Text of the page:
Having said all that, Petersen’s personality and philosophy were ideally suited to Boise. There’s no guarantee they will translate at Washington, but I believe they will.

How much can Gene Chizik improve the Tar Heels’ defense? If they get into the top 50 on D, they could be really good, right?

— Kurt Dalton, Fort Worth, Texas

Indeed, Chizik’s move largely got lost in the shuffle compared with Will Muschamp ("the best defensive mind in football") returning to Auburn and John Chavis moving from LSU to Texas A&M. Both those guys are absolutely among the best in the biz and should have tremendous impacts on their new teams. But Chizik was no slouch as a DC in his pre-head coaching days. In fact, he was the defensive coordinator for back-to-back undefeated teams — 2004 Auburn (which led the nation in scoring defense) and 2005 Texas. Mind you, college offenses have changed quite a bit in the last decade, but Chizik worked hand-in-hand with one of the premier innovators out there, Malzahn, as head coach at Auburn from 2009-11.

The difference, though, between Chizik’s situation and those of Muschamp and Chavis is the latter two are walking into programs that regularly recruit top-10 talent. North Carolina does not. The extent of a coordinator’s impact depends heavily on the pieces he has to work with. But the Tar Heels do bring back a couple of proven performers like linebacker Jeff Schoettmer and cornerback Brian Walker, and the unit is not as painfully inexperienced as it was last year. If Chizik can get them to middle-of-the-pack (as opposed to 14th in the ACC) and the offense is as productive as expected, UNC could contend in its division.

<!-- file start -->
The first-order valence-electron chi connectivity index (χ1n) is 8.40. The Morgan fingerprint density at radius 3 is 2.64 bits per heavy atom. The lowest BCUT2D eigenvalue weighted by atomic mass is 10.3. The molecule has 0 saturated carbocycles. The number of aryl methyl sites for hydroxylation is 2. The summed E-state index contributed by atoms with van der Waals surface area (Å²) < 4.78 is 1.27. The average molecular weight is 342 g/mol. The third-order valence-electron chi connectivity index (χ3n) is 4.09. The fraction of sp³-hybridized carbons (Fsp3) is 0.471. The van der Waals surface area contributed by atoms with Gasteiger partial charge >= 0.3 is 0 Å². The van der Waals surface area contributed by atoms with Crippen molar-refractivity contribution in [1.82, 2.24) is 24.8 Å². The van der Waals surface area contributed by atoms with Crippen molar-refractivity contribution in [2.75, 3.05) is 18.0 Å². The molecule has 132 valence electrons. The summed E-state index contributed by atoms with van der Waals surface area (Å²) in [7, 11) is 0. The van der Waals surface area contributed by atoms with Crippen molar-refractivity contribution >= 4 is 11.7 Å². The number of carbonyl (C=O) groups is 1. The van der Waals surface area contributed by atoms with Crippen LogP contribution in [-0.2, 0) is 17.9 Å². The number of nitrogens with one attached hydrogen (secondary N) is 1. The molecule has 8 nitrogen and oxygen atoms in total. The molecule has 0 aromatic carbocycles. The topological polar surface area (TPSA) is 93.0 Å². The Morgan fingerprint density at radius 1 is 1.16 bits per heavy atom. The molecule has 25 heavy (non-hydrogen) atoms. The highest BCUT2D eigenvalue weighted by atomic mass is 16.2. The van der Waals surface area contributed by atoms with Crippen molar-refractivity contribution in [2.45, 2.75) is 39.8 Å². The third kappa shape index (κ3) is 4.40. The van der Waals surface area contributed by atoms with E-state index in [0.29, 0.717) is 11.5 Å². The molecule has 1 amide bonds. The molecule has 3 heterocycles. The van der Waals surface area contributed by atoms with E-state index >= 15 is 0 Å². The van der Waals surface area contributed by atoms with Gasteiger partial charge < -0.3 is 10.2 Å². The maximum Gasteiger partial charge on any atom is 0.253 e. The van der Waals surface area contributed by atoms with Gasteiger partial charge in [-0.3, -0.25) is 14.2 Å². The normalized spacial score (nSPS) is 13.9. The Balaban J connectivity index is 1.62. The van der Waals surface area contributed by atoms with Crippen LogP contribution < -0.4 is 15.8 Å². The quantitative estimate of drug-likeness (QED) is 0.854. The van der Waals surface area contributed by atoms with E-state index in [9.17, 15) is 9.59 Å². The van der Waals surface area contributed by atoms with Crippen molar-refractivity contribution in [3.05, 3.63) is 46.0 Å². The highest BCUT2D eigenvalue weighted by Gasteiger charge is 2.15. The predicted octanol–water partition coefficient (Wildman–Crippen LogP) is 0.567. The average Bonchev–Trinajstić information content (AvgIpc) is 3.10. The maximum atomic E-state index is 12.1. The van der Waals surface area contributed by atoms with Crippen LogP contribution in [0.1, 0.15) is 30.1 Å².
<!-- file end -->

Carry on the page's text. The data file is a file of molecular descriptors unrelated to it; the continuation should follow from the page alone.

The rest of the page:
Another under-the-radar defensive coordinator hire to keep an eye on — who reader Robert Powell in El Paso, Texas, asked about — is Texas Tech’s David Gibbs. The NFL protégé did a nice job at Houston against some high-octane offenses, and he inherits a fairly experienced, albeit recently underperforming, unit. It’s a similar situation to Chizik’s in Chapel Hill.

Dear Mr. Mandel: Huge fan. Thank you for writing. I’ve been reading your work for a long time. As it happens, I finally graduated law school this year and will have some time this fall to hopefully catch some games in person. I am thinking about going and seeing two to three games in SEC locales this fall. If someone has never been to an SEC game, what stadium do you recommend they start with?

— David, Buffalo, N.Y.

I feel like I always need to answer this question with a disclaimer — you can’t go wrong at any number of places in that conference. There’s no overwhelmingly obvious answer. But as I’ve written before, my favorite place in the country to attend a game is Death Valley at LSU. You’ll get quite the indoctrination, from the uniquely Louisiana food to the live tiger that lives down the street from the stadium to the unique outfits of the Golden Girls. But I’d say much the same of a trip to Bryant-Denny (especially when "Thunderstruck" comes on), Jordan-Hare (when the eagle makes his flight) or Neyland (when the Vols run through the "T.")

I got chills watching all of those videos, by the way. Get thee to a stadium as soon as possible.

Stewart Mandel is a senior college sports columnist for He covered college football and basketball for 15 years at Sports Illustrated. You can follow him on Twitter @slmandel and Facebook. Send emails and Mailbag questions to